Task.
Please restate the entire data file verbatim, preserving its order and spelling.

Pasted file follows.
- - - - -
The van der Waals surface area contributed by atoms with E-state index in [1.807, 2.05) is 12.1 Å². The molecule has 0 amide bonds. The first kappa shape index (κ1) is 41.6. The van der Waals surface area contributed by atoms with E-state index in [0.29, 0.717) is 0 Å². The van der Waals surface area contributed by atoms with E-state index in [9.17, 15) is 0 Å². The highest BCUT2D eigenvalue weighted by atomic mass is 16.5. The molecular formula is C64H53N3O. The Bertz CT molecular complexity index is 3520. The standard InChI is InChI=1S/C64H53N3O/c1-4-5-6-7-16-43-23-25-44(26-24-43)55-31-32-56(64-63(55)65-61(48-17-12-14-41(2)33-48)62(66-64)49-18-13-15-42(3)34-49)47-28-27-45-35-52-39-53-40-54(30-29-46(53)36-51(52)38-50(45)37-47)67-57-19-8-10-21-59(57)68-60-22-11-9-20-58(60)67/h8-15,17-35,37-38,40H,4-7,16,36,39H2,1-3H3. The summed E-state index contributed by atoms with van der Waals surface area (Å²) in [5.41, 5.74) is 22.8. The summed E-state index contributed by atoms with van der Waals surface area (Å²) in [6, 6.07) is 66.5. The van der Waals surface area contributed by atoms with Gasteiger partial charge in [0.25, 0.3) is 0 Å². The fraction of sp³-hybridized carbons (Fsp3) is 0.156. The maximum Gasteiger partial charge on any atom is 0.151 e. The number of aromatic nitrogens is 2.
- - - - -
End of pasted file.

The van der Waals surface area contributed by atoms with E-state index in [1.807, 2.05) is 12.1 Å². The molecule has 0 amide bonds. The first kappa shape index (κ1) is 41.6. The van der Waals surface area contributed by atoms with E-state index in [0.29, 0.717) is 0 Å². The van der Waals surface area contributed by atoms with E-state index in [9.17, 15) is 0 Å². The highest BCUT2D eigenvalue weighted by atomic mass is 16.5. The molecular formula is C64H53N3O. The Bertz CT molecular complexity index is 3520. The standard InChI is InChI=1S/C64H53N3O/c1-4-5-6-7-16-43-23-25-44(26-24-43)55-31-32-56(64-63(55)65-61(48-17-12-14-41(2)33-48)62(66-64)49-18-13-15-42(3)34-49)47-28-27-45-35-52-39-53-40-54(30-29-46(53)36-51(52)38-50(45)37-47)67-57-19-8-10-21-59(57)68-60-22-11-9-20-58(60)67/h8-15,17-35,37-38,40H,4-7,16,36,39H2,1-3H3. The summed E-state index contributed by atoms with van der Waals surface area (Å²) in [5.41, 5.74) is 22.8. The summed E-state index contributed by atoms with van der Waals surface area (Å²) in [6, 6.07) is 66.5. The van der Waals surface area contributed by atoms with Gasteiger partial charge in [0.25, 0.3) is 0 Å². The fraction of sp³-hybridized carbons (Fsp3) is 0.156. The maximum Gasteiger partial charge on any atom is 0.151 e. The number of aromatic nitrogens is 2.